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View Diary: NYT: President Obama Says Income Gap Tearing the Country Apart (272 comments)

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  •  Wouldn't this be a good speech (11+ / 0-)

    ...for Obama to talk about how awful for the economy the TPP would be? Why no mention?

     

    ‘Shock and awe’ globalization

    Everything that the public knows about the TPP so far has come from various leaks, and if the final agreement looks anything like the negotiating text, the implications would be far reaching, affecting everything from the cost of medicines to internet freedoms by broadening international copyright and intellectual property rights legislation in line with US law.
    Make no mistake – the TPP is a neoliberal wish list that would empower corporations to skirt national laws and courts, while directly challenging health, environmental and other public interest policies. What makes the TPP so alarming is that it aims to create judicial authorities higher than national governments, in the form of extra-judicial tribunals overseen by the World Bank and UN. If multinationals feel that existing government policy has hindered their expected future profits, national governments would be obliged to dole out compensation with taxpayer dollars. If the TPP were to be passed into law, it would:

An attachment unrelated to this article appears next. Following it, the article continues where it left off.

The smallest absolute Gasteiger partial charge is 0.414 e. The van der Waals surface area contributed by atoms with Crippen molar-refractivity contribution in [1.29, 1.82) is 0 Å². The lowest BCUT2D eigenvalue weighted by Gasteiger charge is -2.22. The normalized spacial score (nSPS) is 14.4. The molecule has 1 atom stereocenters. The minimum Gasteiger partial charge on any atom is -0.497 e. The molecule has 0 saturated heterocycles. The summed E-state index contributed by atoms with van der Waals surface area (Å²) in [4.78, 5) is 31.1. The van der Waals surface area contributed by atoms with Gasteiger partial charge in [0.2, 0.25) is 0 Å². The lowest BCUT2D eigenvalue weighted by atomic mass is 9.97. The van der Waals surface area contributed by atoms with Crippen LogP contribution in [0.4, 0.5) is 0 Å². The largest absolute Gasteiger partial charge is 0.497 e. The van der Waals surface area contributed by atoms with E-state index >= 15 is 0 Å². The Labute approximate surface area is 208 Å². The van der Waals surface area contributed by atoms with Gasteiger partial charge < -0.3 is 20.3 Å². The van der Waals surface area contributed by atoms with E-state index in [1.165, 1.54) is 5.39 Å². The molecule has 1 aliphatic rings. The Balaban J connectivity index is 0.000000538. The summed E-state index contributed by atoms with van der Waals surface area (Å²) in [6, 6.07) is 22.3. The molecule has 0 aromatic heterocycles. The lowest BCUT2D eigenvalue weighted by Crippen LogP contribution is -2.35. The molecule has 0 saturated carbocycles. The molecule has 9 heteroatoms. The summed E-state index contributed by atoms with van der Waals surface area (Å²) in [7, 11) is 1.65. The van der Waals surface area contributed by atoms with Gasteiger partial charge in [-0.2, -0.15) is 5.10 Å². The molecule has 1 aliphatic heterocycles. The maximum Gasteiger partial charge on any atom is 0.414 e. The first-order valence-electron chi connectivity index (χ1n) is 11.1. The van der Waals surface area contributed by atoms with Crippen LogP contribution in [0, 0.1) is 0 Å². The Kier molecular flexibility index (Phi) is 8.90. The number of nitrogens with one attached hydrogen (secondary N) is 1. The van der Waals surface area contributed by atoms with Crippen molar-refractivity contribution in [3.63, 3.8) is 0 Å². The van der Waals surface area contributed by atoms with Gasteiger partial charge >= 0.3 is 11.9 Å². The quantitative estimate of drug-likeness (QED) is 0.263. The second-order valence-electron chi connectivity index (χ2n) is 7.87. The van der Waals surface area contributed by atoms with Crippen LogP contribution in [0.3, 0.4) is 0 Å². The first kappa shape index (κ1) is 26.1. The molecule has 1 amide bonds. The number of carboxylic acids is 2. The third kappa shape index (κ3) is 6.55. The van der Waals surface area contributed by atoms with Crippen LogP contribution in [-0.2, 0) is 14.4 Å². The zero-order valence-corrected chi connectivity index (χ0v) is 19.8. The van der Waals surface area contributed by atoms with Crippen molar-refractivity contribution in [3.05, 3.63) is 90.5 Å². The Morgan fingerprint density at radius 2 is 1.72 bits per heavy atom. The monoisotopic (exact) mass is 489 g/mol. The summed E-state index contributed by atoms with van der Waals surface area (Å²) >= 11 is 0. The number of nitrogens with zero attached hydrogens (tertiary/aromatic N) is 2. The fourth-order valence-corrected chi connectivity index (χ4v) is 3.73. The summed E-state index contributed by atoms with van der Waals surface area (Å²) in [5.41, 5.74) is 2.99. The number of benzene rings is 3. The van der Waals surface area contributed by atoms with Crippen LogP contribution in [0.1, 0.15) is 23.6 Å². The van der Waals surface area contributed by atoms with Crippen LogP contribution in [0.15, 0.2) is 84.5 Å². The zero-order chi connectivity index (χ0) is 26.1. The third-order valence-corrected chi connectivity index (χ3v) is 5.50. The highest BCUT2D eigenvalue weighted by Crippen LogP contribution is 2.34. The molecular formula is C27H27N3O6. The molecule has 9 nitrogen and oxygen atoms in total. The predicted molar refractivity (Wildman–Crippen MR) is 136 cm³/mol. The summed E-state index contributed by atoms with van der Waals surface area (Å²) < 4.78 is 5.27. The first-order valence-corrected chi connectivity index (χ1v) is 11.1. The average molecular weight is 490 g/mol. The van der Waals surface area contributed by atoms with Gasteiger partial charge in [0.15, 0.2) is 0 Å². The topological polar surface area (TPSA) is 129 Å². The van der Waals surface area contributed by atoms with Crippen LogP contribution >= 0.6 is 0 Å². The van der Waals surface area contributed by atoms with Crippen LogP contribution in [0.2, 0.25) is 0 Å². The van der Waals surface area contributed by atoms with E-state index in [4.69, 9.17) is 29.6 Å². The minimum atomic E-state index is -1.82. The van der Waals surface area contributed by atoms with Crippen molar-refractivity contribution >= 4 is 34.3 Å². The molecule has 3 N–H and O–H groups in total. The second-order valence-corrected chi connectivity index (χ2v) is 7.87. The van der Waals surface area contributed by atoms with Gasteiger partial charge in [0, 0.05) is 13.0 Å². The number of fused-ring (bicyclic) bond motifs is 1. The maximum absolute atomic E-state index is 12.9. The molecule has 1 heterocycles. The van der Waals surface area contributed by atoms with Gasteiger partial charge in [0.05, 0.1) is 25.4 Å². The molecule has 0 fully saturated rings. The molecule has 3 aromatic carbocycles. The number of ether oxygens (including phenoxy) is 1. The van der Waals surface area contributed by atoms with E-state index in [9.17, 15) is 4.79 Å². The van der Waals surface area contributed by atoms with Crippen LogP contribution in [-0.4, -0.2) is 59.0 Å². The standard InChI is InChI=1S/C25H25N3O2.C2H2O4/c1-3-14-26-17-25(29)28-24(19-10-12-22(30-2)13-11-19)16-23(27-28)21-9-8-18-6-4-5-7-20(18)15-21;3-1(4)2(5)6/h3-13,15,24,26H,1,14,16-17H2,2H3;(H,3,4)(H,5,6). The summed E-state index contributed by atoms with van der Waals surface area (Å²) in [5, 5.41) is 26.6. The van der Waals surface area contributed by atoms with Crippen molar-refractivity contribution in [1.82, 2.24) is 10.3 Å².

create incentives for corporations to offshore millions of jobs & encourage bottom-of-the-barrel low wage conditions in participating countries
        prohibit bans on risky financial instruments, speculation, and derivatives; countries would be banned from enacting capital controls and banks would enjoy significantly less regulatory oversight
        impose strict intellectual property legislation that would undermine access to the internet and digital file-sharing, as well as stymie the product of generic medicines that may violate US patents
        lower food safety regulations and flood markets with those products, empowering corporations to decrease environmental and health safeguards
        make signatory countries accountable to international tribunals, giving corporations the ability to demand compensation for any expected future profits that are hindered by existing national laws.

    Like NAFTA, which dismantled the US manufacturing base and led to thousands of job losses, the TPP promotes offshoring through incentives for corporations, leading to wages being driven down and heightened inequality. Pharmaceutical giants would be allowed to increase drug prices and limit consumers’ access to cheaper generic drugs, which is bad news for many of the developing countries taking part.

    Somehow, the TPP does not sound like a boon for the middle class.

    Yet not a peep.

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